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Does Your Company’s HR Value What Matters?

Does Your Company’s HR Value What Matters?

When HR professionals hire someone for a new position, they need to cut through the resume and the candidates themselves to find what is really there. Of course, the question is: how do they do that?

It’s impossible to define “merit” comprehensively, yet that’s precisely the thing that HR professionals are trying to get at. Hiring the best people is how businesses build winning teams, while bad hires drain time, money, and energy.

Aside from finding operational or financial improvements, companies need to take proactive steps to ensure their hiring process is fair and free of discrimination. Modern job description software revolves around “competencies,” which is an organizing principle that closes the gaps between your company’s needs and what your employees can do.

Please keep reading to learn more about how tech-savvy HR departments use software that gets at the heart of hiring.

“Competencies” Versus “Skills”

In talent-management processes, certain terms have specific definitions which differ from their everyday usage. There’s a crucial distinction between “skills” and “competencies.”

You may be wondering how are skills and competencies similar and how they’re different, and it’s an important question. This difference is central to modern HR job description software. Put simply, a “skill” is the basic learned activity, while a “competency” is the larger context in which a skill exists. If you look for skilled workers, you’ll connect with some talented people. But if you look for competencies, you’ll hire people who can get the job done.

Embedding “Competencies” into Job Descriptions

HR personnel struggle to write accurate job descriptions, especially for niche roles or in large companies with many divisions. Even if you understand what the job entails exactly, translating it fully and accurately into a few words is a genuine challenge.

By leveraging software that makes competencies the basis of the job descriptions, companies will signal to prospective hires the exact skills, knowledge, and on-the-job ability the position needs. Because competencies are factored in from the very start, it will unify all job descriptions and positions across the organization.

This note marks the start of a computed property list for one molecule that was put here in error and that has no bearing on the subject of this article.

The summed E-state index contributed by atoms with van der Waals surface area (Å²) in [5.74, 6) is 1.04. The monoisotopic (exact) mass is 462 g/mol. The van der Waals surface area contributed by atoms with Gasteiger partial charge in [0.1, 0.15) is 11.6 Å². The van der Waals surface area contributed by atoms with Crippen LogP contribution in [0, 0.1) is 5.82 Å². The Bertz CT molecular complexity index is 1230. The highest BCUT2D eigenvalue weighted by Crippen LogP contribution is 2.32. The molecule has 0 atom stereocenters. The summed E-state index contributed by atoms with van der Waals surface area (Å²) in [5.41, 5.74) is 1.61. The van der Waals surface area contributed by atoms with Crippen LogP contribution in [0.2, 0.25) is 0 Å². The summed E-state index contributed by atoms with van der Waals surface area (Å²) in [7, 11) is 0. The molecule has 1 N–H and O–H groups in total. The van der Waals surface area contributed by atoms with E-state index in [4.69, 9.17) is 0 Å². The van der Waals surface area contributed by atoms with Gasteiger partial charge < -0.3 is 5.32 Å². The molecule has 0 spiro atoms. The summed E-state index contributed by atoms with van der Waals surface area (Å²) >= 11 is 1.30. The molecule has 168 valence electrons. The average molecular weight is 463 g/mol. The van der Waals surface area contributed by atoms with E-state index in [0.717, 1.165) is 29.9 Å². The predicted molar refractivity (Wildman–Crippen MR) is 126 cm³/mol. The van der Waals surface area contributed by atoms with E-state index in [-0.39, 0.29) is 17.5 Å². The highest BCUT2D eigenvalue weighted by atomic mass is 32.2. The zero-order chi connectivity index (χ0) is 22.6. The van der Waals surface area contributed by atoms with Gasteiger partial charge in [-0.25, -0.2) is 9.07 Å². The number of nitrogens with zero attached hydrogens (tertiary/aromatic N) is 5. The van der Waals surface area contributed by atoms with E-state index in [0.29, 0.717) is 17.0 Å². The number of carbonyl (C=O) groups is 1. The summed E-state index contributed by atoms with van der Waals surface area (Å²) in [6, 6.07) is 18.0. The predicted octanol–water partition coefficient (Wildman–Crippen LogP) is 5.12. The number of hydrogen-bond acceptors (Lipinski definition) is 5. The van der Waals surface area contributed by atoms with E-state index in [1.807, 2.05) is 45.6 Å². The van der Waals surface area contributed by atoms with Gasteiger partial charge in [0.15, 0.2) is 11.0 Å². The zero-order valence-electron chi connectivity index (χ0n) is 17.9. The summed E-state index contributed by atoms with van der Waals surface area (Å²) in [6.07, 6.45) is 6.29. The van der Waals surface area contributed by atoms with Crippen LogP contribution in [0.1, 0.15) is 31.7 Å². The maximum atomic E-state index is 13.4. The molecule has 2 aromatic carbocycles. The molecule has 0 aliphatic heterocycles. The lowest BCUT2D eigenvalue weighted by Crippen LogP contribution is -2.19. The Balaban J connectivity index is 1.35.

The best platforms have more than 1,000 high-quality draft descriptions you can use as prompts in your job posting or use the software’s AI to create a new job description from scratch. This process will help any business hire the best candidates and avoid accidentally perpetuating any systemic discrimination or contravening any labor laws.

Better Questions

Journalists need to ask the right question to ensure they tell the real story. Likewise, HR professionals need to probe along the right lines to identify the best job candidate from the stack of resumes.

Job description software supports your HR department with a database of over 1,000 high-quality interview questions. These questions are directly linked to the initial competencies embedded in the job descriptions, so there’s continuity and alignment throughout the process.

It’s easy to add inputs from colleagues to these questions, so the hiring process benefits from the power of the software and the brain-trust of your personnel.

Career Mapping

Alignment around “competencies” covers an employee’s entire tenure with the company. When workers are measured by the same qualities that got them in the door, they’ll be positioned to succeed.

Plus, managers will have precise targets and goals they need to reach based on performance. This level of transparency lets businesses achieve their goals and gives workers the stability and predictability to manage their careers.

Hiring is always an essential aspect of running a business and getting it right matters now, perhaps more than ever. Help your HR department value what matters most by relying on job description software that revolves around competencies, not just skills.


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by Lottie Pritchard // Lottie Pritchard is a contributor to Businessing Magazine.

Opinions expressed by contributors are their own.